‘They’re making things difficult for the sake of it.’
When we encounter emotions and behaviours that don’t make sense to us, it’s often because we don’t have all the information. And in the absence of information, we tend to assume the worst.
‘Emotional generosity’ is the ability to see past behaviours that we don’t understand and proactively look for compassionate ways to explain them. It’s easy to do this for young children. If they start crying or throwing a tantrum, we wonder whether they are hungry, or tired, or hurt. Sadly, it’s harder to do this…
Selling the dream is a key part of a founder’s job — whether that means convincing investors to invest, prospects to buy, or candidates to join the company. Of course, existing relationships can be a big asset. However, when you’re starting, outbound prospecting is an important way to expand your network and build new relationships.
The most common approach to prospecting is an intuitive one: you reach out, see what happens, and then try again. Quickly, you learn it’s a numbers game. …
What makes leadership team meetings trickier than they should be?
That’s a question I’ve been asking a lot of CEOs, both on my podcast and my coaching programs. Frequent answers include:
However, even if these aren’t issues for you, some team meetings can still be difficult — and that’s down to how our brains work.
Creative problem solving requires two very different cognitive processes: divergent and convergent thinking:
Most leadership teams come together for at least a few days each year to meet up as a team, align on the business strategy, and collaborate on the company’s biggest challenges. These meetings are often held offsite, as physical distance from day-to-day operations can make it easier to see the bigger picture.
The pressure to deliver something tangible can make setting the agenda an intimidating task. There are many topics you could discuss and alignment can seem a long way away. How can you make the best use of your team’s problem-solving abilities and arrive at something concrete?
Being held to account for our decisions, actions, and results can drive high performance. It helps clarifies our commitments, increases our diligence, and improves our self-awareness.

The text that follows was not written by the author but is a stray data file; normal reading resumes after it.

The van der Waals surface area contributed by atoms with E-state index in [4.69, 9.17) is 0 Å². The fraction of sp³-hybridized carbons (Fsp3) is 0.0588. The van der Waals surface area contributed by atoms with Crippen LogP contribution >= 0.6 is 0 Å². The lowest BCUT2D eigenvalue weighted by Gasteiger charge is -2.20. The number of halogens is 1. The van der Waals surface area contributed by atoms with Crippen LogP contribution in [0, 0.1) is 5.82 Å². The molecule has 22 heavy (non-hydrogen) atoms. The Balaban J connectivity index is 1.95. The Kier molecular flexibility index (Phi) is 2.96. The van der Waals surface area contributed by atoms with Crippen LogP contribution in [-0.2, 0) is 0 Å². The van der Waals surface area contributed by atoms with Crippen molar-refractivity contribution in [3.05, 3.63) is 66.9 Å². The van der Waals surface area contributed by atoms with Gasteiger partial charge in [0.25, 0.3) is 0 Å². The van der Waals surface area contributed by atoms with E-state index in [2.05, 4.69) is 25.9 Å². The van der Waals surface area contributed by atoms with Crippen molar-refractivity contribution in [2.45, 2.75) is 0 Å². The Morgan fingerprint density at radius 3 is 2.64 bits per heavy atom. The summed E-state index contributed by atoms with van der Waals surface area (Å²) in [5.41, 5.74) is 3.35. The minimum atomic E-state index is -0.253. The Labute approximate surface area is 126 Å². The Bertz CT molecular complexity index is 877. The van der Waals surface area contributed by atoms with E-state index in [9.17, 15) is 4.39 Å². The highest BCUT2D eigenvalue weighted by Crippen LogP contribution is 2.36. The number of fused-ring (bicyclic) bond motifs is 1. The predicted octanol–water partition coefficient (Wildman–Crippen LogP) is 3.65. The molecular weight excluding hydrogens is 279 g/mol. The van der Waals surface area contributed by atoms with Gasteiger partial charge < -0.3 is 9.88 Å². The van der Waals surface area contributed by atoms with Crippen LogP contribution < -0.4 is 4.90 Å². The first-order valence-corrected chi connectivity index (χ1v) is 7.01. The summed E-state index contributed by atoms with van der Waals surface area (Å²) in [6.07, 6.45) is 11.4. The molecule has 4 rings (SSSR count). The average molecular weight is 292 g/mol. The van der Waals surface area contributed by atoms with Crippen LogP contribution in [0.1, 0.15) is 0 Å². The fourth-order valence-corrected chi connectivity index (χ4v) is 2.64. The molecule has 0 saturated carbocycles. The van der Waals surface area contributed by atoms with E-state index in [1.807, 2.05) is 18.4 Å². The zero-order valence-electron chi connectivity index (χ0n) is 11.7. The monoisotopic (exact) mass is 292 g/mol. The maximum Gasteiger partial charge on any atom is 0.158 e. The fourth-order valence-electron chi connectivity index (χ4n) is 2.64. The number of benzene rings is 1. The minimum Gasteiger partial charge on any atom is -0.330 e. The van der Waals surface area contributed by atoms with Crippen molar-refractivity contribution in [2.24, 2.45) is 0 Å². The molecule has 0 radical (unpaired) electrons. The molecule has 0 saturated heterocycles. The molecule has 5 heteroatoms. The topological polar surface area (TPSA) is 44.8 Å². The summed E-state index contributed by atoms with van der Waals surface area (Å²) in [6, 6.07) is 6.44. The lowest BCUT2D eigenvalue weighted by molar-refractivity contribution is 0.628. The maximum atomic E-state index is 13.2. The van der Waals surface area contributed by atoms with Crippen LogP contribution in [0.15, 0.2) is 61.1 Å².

Most of us report to someone. For CEOs, it’s a board of directors. For others, it’s their manager or their coach. But despite all our reporting structures, real accountability is elusive for many teams.
The main reason accountability isn’t held is because holding people to account feels confrontational for both the report and the manager.
For the report, answering a barrage of questions can feel like an inquisition. Top performers often spend time predicting…
One of the hardest parts of the journey from founder to CEO is to let go of the details. It’s as painful as slowly pulling hot wax off their legs (or so I assume — I haven’t waxed my legs recently).
However, there is a simple way for CEOs to speed up the process, and metaphorically rip themselves from daily operations with minimal pain.
Take a two-week vacation.
‘Absolutely impossible,’ I hear them say. ‘The company will fall apart!’ And, of course, what happens next is quite predictable.
The CEOs begin to burn out and eventually have to accept that…
Here’s the scenario. You’re coaching a colleague in a one-on-one meeting and they commit to an action you both agree needs to happen. Although this is the last step in the ‘GROW’ model of coaching, you have a niggling feeling that they’re not going to follow through.
Many people instinctively reach for incentives, i.e., carrots and sticks. However, as I’ve written before, extrinsic motivators can backfire. But there’s an underestimated technique that can increase rates of follow-through, and that is to ask visualisation questions.
A visualisation question is one that forces someone to simulate doing the task in their mind…
There are basically four ways to take a decision:
Group decisions may sound like a good idea, but what often emerges are compromises, with no passionate owner. ‘Decision by consensus’ is slow, and ‘Decision by counting votes’ quickly becomes political.
On the other hand, empowering individuals also sounds…
Lockdown has taught me many things, but there’s one lesson that can’t be overstated. Don’t give nuanced feedback via Slack. Or via SMS. Or WhatsApp.
Messaging is awesome for lots of things, but nuanced feedback isn’t one of them. The problem is you have absolutely no idea what’s happening on the other end of the chat — and the recipient’s emotional state has a huge impact on how they interpret the message.
For example, if they are already stressed, angry, anxious, or irritated — say, by the crying baby in the next room or because they missed breakfast — they…
OKRs (objectives and key results) have become so popular that they’re quickly becoming interchangeable with their sister acronym, KPIs (key performance indicators).
I know you aren’t confusing these terms, but just in case you have a colleague who is, here’s a useful distinction.
When you’re building something new, you want an inspiring and ambitious objective along with a clear measurement of success. When it comes to objectives and key results, aim for as small a set as possible to increase focus. …